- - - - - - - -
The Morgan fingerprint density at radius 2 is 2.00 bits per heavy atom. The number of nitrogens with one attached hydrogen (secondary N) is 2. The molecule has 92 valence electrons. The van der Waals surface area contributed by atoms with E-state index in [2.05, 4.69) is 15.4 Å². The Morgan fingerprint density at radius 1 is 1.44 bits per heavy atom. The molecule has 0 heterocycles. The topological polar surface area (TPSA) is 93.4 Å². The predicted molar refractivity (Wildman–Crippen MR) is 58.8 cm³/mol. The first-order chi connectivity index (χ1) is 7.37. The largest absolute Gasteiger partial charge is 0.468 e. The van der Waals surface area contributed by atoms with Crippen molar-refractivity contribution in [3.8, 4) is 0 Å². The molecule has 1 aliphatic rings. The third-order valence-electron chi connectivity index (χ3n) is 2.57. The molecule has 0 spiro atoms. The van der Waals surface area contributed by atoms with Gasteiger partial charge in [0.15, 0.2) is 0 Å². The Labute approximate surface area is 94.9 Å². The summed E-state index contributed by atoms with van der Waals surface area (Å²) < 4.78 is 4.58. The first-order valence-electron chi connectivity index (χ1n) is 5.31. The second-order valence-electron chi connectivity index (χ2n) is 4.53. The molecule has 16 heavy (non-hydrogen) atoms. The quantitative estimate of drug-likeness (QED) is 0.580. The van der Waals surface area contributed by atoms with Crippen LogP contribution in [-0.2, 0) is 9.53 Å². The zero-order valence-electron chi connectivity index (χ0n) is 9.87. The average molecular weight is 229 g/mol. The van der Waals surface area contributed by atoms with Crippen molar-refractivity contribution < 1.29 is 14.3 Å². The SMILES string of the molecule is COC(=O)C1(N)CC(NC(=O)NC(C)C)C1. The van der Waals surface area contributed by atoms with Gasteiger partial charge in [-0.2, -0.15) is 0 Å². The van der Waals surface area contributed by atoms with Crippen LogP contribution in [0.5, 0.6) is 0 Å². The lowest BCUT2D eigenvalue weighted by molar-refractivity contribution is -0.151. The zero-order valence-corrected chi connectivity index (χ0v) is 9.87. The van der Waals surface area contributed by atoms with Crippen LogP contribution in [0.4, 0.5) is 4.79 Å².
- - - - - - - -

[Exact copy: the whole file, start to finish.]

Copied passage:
The Morgan fingerprint density at radius 2 is 2.00 bits per heavy atom. The number of nitrogens with one attached hydrogen (secondary N) is 2. The molecule has 92 valence electrons. The van der Waals surface area contributed by atoms with E-state index in [2.05, 4.69) is 15.4 Å². The Morgan fingerprint density at radius 1 is 1.44 bits per heavy atom. The molecule has 0 heterocycles. The topological polar surface area (TPSA) is 93.4 Å². The predicted molar refractivity (Wildman–Crippen MR) is 58.8 cm³/mol. The first-order chi connectivity index (χ1) is 7.37. The largest absolute Gasteiger partial charge is 0.468 e. The van der Waals surface area contributed by atoms with Crippen molar-refractivity contribution in [3.8, 4) is 0 Å². The molecule has 1 aliphatic rings. The third-order valence-electron chi connectivity index (χ3n) is 2.57. The molecule has 0 spiro atoms. The van der Waals surface area contributed by atoms with Gasteiger partial charge in [0.15, 0.2) is 0 Å². The Labute approximate surface area is 94.9 Å². The summed E-state index contributed by atoms with van der Waals surface area (Å²) < 4.78 is 4.58. The first-order valence-electron chi connectivity index (χ1n) is 5.31. The second-order valence-electron chi connectivity index (χ2n) is 4.53. The molecule has 16 heavy (non-hydrogen) atoms. The quantitative estimate of drug-likeness (QED) is 0.580. The van der Waals surface area contributed by atoms with Crippen LogP contribution in [-0.2, 0) is 9.53 Å². The zero-order valence-electron chi connectivity index (χ0n) is 9.87. The average molecular weight is 229 g/mol. The van der Waals surface area contributed by atoms with Crippen molar-refractivity contribution < 1.29 is 14.3 Å². The SMILES string of the molecule is COC(=O)C1(N)CC(NC(=O)NC(C)C)C1. The van der Waals surface area contributed by atoms with Gasteiger partial charge in [-0.2, -0.15) is 0 Å². The van der Waals surface area contributed by atoms with Crippen LogP contribution in [0.5, 0.6) is 0 Å². The lowest BCUT2D eigenvalue weighted by molar-refractivity contribution is -0.151. The zero-order valence-corrected chi connectivity index (χ0v) is 9.87. The van der Waals surface area contributed by atoms with Crippen LogP contribution in [0.4, 0.5) is 4.79 Å².